Families with complex immigration statuses were also separated. Some bi-national marriages, common-law partnerships, or dependents did not qualify for entry to Canada, which earlier this year allowed entrance to Canadian citizens only. Travelling to Canada now needs to follow a special procedure to reunite family members, which establishes who is eligible to enter Canada – immediate family of citizens, including spouses, children, and parents. Early in the pandemic, Justin Trudeau’s government announced federal aid in loans to repatriate Canadians who ended up stranded abroad, and who could not finance an extended stay abroad. Now several months later, very few citizens have repaid such loans – another financial burden for the already high COVID-related government expenses.
A sense of the ‘new normal’ settled in by summer, and domestic travel seemed to resume somewhat, after the first peak of the pandemic. Many people were stuck close to home in Canada, as even inter-provincial travel was discouraged, and in some cases restricted. Local camping, road trips, and RVs were staples for Canadians this past summer. Those who ventured internationally did so under the rules of the new normal: masks, face shields, COVID-19 tests, uncertainty about flights, changing rules on international travel, looming lockdowns, and worsening pandemic conditions.
As the year now drags to an end, for some people ‘COVID fatigue’ has struck. Fed up with restrictions and a stagnant economy, many dream of a holiday season in which families can travel again – for fun, or simply to be together. Yet, the numbers of COVID cases are growing in Canada and are twice as high than during the first peak of the pandemic earlier in May. And still, people seem to be eager to travel for many reasons. The travel industry is banking on this motivation to sell tickets for ‘flights that will never take off’. Travelling is still happening, not only among Canadians who have roots and families abroad, but also the ‘snowbirds’ who are determined to spend the winter in warmer climates south of the border, despite the risks. Insurance companies are relying on travellers’ need (or wish) to travel by selling COVID coverage, a move that for some is irresponsible – as travel restrictions remain in place. For some others, this is just pragmatic. Facing the upcoming end-of-the-year holiday travel fever, the Canadian government has recently declared it will not repatriate any more people, who, knowing the dangers of ending up stranded, still decide to travel abroad.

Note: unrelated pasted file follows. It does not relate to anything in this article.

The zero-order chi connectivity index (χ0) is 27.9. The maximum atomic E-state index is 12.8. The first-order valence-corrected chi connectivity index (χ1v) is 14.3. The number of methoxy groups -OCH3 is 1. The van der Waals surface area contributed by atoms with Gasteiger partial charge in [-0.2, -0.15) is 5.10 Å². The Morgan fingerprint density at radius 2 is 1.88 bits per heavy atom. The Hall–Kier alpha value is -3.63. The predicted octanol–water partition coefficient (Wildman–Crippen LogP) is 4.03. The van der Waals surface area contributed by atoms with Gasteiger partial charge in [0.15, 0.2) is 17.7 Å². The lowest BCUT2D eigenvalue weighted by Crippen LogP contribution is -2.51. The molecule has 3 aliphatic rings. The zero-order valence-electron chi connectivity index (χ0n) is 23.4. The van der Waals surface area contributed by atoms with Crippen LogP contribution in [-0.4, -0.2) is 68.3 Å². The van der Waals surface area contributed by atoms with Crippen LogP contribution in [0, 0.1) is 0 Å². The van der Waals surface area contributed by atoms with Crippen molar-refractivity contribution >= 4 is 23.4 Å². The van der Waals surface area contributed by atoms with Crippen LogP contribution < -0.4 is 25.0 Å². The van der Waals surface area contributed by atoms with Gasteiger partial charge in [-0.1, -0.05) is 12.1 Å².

People continue to move, as movement is part of the human condition. But do we really need to travel now? It’s complicated. Do we feel like we should be travelling? We probably do, as social media, the travel industry, and a culture of FOMO and YOLO have encouraged people to travel frequently. Canada has not prohibited mobility as other countries have, and there certainly are loopholes remaining. Still, the country relies on people’s will to do the right thing, for the greater good. Many times, the decision to travel remains largely up to travellers, who should consider carefully the risks, rules and realities of 2020. We will be keeping these challenges in mind as we are tempted by cheap plane tickets for the travels we still dream of.
Dr Alfaro is an instructor of Sociology in Columbia College, in Vancouver, British Columbia. An immigrant herself, she has not travelled to her native country in four years. She still has the tickets from a flight that was cancelled last April. Contact her at: firstname.lastname@example.org